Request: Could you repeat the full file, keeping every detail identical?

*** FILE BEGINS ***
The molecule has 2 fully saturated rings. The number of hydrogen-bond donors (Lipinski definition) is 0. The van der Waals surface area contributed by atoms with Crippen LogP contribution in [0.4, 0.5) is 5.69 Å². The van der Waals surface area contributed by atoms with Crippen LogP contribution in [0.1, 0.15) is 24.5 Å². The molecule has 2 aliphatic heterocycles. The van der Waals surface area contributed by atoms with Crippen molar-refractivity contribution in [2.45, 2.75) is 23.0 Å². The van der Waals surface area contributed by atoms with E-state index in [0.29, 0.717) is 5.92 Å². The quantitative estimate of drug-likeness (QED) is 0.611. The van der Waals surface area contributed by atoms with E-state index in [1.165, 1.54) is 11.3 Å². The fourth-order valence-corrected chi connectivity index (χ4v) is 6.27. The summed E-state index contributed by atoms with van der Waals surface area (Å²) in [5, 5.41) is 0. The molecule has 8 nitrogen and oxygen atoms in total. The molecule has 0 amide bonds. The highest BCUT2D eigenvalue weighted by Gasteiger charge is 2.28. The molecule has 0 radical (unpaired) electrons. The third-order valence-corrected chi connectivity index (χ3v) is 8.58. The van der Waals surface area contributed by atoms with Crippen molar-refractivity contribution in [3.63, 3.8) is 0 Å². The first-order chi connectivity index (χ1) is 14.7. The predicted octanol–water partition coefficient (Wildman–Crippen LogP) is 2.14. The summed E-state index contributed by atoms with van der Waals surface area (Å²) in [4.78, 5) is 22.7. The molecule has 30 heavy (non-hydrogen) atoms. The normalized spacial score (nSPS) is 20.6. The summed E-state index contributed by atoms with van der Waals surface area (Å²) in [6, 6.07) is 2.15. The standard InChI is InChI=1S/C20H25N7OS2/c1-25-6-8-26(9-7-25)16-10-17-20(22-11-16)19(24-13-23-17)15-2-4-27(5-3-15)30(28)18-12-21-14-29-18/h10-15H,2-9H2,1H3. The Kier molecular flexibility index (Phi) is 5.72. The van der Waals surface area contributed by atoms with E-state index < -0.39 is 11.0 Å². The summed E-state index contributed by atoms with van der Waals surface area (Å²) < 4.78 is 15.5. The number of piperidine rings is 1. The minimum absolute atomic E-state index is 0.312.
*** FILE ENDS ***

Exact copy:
The molecule has 2 fully saturated rings. The number of hydrogen-bond donors (Lipinski definition) is 0. The van der Waals surface area contributed by atoms with Crippen LogP contribution in [0.4, 0.5) is 5.69 Å². The van der Waals surface area contributed by atoms with Crippen LogP contribution in [0.1, 0.15) is 24.5 Å². The molecule has 2 aliphatic heterocycles. The van der Waals surface area contributed by atoms with Crippen molar-refractivity contribution in [2.45, 2.75) is 23.0 Å². The van der Waals surface area contributed by atoms with E-state index in [0.29, 0.717) is 5.92 Å². The quantitative estimate of drug-likeness (QED) is 0.611. The van der Waals surface area contributed by atoms with E-state index in [1.165, 1.54) is 11.3 Å². The fourth-order valence-corrected chi connectivity index (χ4v) is 6.27. The summed E-state index contributed by atoms with van der Waals surface area (Å²) in [5, 5.41) is 0. The molecule has 8 nitrogen and oxygen atoms in total. The molecule has 0 amide bonds. The highest BCUT2D eigenvalue weighted by Gasteiger charge is 2.28. The molecule has 0 radical (unpaired) electrons. The third-order valence-corrected chi connectivity index (χ3v) is 8.58. The van der Waals surface area contributed by atoms with Crippen molar-refractivity contribution in [3.63, 3.8) is 0 Å². The first-order chi connectivity index (χ1) is 14.7. The predicted octanol–water partition coefficient (Wildman–Crippen LogP) is 2.14. The summed E-state index contributed by atoms with van der Waals surface area (Å²) in [4.78, 5) is 22.7. The molecule has 30 heavy (non-hydrogen) atoms. The normalized spacial score (nSPS) is 20.6. The summed E-state index contributed by atoms with van der Waals surface area (Å²) in [6, 6.07) is 2.15. The standard InChI is InChI=1S/C20H25N7OS2/c1-25-6-8-26(9-7-25)16-10-17-20(22-11-16)19(24-13-23-17)15-2-4-27(5-3-15)30(28)18-12-21-14-29-18/h10-15H,2-9H2,1H3. The Kier molecular flexibility index (Phi) is 5.72. The van der Waals surface area contributed by atoms with E-state index < -0.39 is 11.0 Å². The summed E-state index contributed by atoms with van der Waals surface area (Å²) < 4.78 is 15.5. The number of piperidine rings is 1. The minimum absolute atomic E-state index is 0.312.